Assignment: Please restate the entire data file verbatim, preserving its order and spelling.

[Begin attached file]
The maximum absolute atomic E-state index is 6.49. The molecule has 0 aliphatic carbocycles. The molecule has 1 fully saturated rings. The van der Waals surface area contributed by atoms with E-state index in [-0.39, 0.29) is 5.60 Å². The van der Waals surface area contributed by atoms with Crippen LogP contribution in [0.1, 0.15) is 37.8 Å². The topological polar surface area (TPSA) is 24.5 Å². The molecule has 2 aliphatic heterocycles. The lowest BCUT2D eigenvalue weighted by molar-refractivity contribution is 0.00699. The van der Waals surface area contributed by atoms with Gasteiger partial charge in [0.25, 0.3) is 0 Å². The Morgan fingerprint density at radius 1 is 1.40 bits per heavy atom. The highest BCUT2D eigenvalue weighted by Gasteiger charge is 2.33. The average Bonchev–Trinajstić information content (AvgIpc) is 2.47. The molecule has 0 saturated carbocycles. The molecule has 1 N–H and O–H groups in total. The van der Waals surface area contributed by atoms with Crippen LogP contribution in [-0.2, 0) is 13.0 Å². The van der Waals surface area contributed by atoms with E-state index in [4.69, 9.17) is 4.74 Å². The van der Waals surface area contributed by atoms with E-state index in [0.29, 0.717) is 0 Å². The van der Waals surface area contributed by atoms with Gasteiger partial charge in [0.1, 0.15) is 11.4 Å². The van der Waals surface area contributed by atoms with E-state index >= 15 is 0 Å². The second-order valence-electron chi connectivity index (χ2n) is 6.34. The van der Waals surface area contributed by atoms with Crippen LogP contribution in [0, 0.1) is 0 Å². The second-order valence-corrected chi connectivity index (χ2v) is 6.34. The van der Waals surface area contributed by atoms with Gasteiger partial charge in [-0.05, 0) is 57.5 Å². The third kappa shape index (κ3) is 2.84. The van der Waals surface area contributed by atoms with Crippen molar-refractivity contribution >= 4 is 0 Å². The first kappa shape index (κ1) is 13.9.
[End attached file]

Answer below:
The maximum absolute atomic E-state index is 6.49. The molecule has 0 aliphatic carbocycles. The molecule has 1 fully saturated rings. The van der Waals surface area contributed by atoms with E-state index in [-0.39, 0.29) is 5.60 Å². The van der Waals surface area contributed by atoms with Crippen LogP contribution in [0.1, 0.15) is 37.8 Å². The topological polar surface area (TPSA) is 24.5 Å². The molecule has 2 aliphatic heterocycles. The lowest BCUT2D eigenvalue weighted by molar-refractivity contribution is 0.00699. The van der Waals surface area contributed by atoms with Gasteiger partial charge in [0.25, 0.3) is 0 Å². The Morgan fingerprint density at radius 1 is 1.40 bits per heavy atom. The highest BCUT2D eigenvalue weighted by Gasteiger charge is 2.33. The average Bonchev–Trinajstić information content (AvgIpc) is 2.47. The molecule has 0 saturated carbocycles. The molecule has 1 N–H and O–H groups in total. The van der Waals surface area contributed by atoms with Crippen LogP contribution in [-0.2, 0) is 13.0 Å². The van der Waals surface area contributed by atoms with E-state index in [4.69, 9.17) is 4.74 Å². The van der Waals surface area contributed by atoms with E-state index in [0.29, 0.717) is 0 Å². The van der Waals surface area contributed by atoms with Gasteiger partial charge in [0.1, 0.15) is 11.4 Å². The van der Waals surface area contributed by atoms with E-state index >= 15 is 0 Å². The second-order valence-electron chi connectivity index (χ2n) is 6.34. The van der Waals surface area contributed by atoms with Crippen LogP contribution in [0, 0.1) is 0 Å². The second-order valence-corrected chi connectivity index (χ2v) is 6.34. The van der Waals surface area contributed by atoms with Gasteiger partial charge in [-0.05, 0) is 57.5 Å². The third kappa shape index (κ3) is 2.84. The van der Waals surface area contributed by atoms with Crippen molar-refractivity contribution >= 4 is 0 Å². The first kappa shape index (κ1) is 13.9.